Milliman was well represented at the 31st International Congress of Actuaries (ICA) held in Berlin. Masaaki Yoshimura of Milliman’s Tokyo office, who is president of the International Association of Actuaries, opened and closed the event. Over 100 countries were represented and there was a record number of attendees, with just under 3000 participants, including more than 50 Milliman consultants.
By Pat Renzi, Principal, Life Technology Solutions, Milliman.
The European Central Bank’s (ECB) chief economist Peter Praet made some remarks that received a lot of attention earlier this month at the 31st International Congress of Actuaries (ICA) held in Berlin. Praet outlined the ECB’s response to different phases during the steady decline of short- and long-term interest rates and added that low interest rates create challenges for many business models of insurance companies. Praet revealed ahead of a policy meeting later in the month that discussions in this meeting would be key in determining when to end ECB’s bond-buying program.
Praet made these statements during a session at the ICA on the future of the low interest rate environment. Milliman’s Ken Mungan, in that same session, moderated a panel on the macro-economic aspects and impacts on the insurance sector, which included Praet, Stephen O’Hearn, global insurance leader for PricewaterhouseCoopers, and Klaus Wiener, chief economist of the German Insurance Association.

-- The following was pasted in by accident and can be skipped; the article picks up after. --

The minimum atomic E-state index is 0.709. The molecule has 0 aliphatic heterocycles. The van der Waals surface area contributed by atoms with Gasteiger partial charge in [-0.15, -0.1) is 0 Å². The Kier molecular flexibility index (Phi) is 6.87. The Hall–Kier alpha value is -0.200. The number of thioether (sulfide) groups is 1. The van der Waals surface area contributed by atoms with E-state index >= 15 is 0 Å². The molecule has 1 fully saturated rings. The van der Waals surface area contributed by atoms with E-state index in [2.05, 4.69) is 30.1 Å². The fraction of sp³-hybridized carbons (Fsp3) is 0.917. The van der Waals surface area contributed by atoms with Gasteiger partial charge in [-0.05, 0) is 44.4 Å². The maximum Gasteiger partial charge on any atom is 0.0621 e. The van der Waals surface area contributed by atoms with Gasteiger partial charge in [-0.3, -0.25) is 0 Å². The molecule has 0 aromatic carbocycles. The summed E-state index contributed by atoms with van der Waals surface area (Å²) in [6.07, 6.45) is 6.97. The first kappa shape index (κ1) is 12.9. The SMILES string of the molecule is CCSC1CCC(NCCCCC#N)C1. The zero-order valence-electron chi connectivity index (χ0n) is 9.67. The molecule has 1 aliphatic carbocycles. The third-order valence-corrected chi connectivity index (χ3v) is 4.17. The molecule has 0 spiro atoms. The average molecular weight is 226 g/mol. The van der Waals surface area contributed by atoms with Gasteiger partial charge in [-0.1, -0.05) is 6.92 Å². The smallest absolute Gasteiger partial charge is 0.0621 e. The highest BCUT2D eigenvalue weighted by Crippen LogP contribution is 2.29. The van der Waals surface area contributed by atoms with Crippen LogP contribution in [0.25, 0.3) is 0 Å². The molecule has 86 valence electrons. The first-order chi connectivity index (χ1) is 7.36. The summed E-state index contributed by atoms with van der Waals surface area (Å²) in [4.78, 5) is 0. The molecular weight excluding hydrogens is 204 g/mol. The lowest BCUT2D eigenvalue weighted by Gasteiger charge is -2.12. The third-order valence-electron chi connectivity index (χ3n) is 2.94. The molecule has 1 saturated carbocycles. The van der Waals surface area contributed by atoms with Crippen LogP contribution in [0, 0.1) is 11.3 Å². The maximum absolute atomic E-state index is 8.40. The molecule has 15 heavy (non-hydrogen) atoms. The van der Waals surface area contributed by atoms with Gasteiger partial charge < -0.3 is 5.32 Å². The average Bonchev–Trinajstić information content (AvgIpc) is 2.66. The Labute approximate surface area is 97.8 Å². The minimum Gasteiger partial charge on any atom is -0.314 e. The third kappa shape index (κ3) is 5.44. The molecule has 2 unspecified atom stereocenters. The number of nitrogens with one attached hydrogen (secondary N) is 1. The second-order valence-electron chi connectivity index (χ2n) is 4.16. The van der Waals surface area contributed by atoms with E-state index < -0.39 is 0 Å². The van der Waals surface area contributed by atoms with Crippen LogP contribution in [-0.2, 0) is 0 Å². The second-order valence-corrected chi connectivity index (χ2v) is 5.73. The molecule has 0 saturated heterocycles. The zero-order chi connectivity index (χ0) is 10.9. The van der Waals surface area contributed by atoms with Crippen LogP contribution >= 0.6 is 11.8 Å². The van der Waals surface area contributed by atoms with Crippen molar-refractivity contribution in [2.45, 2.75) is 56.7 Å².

Masaaki Yoshimura of Milliman’s Tokyo office, who is president of the International Association of Actuaries, opened and closed the event. Over 100 countries were represented and there was a record number of attendees, with just under 3000 participants, including more than 50 Milliman consultants.
The event covered a variety of content encompassing all areas of actuarial work, and there were a number of perspectives about that work—including from insurance actuaries, regulators, consultants, and academics. This year, there was a strong focus on potential changes to the industry due to technology and the risks this could introduce to companies and to policyholders. Actuaries were encouraged to think carefully about these emerging risks.
Milliman was well represented, with eight consultants speaking on various topics relevant to the global attendees.
Milliman speakers and their topics were:
• Alexandre Boumezoued. “Individual Claims Reserving: Opportunity as a Challenge.”
• Zachary Brown. “Improving Actuarial Communication.”
• Joanne Buckle and Chris Bristow (Institute and Faculty of Actuaries). “Life Long Learning in the IFoA.”
• Joanne Buckle and Didier Serre. “Alternative Payment Models for High Cost Creative Therapies.”
• Naoufal El Bekri. “Mortality Tables Update through Multi-Population Models.” Applications to Longevity Risk Transfer and Shock Computation.”
• Tigran Kalberer. “Architecture of Internal Models.”
• Allen Klein. “Long-Term Drivers of Future Mortality.”
• Allen Klein. “Underwriting around the World: An Update.”
• Noriyuki Kogo. “Predicting Incidences of Acute Myocardial Infarctions: Are Big Data and Machine Learning Algorithms Useful for Predictive Models?”
• Bridget MacDonnell. “Recovery and Resolution Plans in Banking and Insurance.”
• Pat Renzi. “New Developments in Insurance IT.”
This post first appeared on TheBusinessofRisk.com.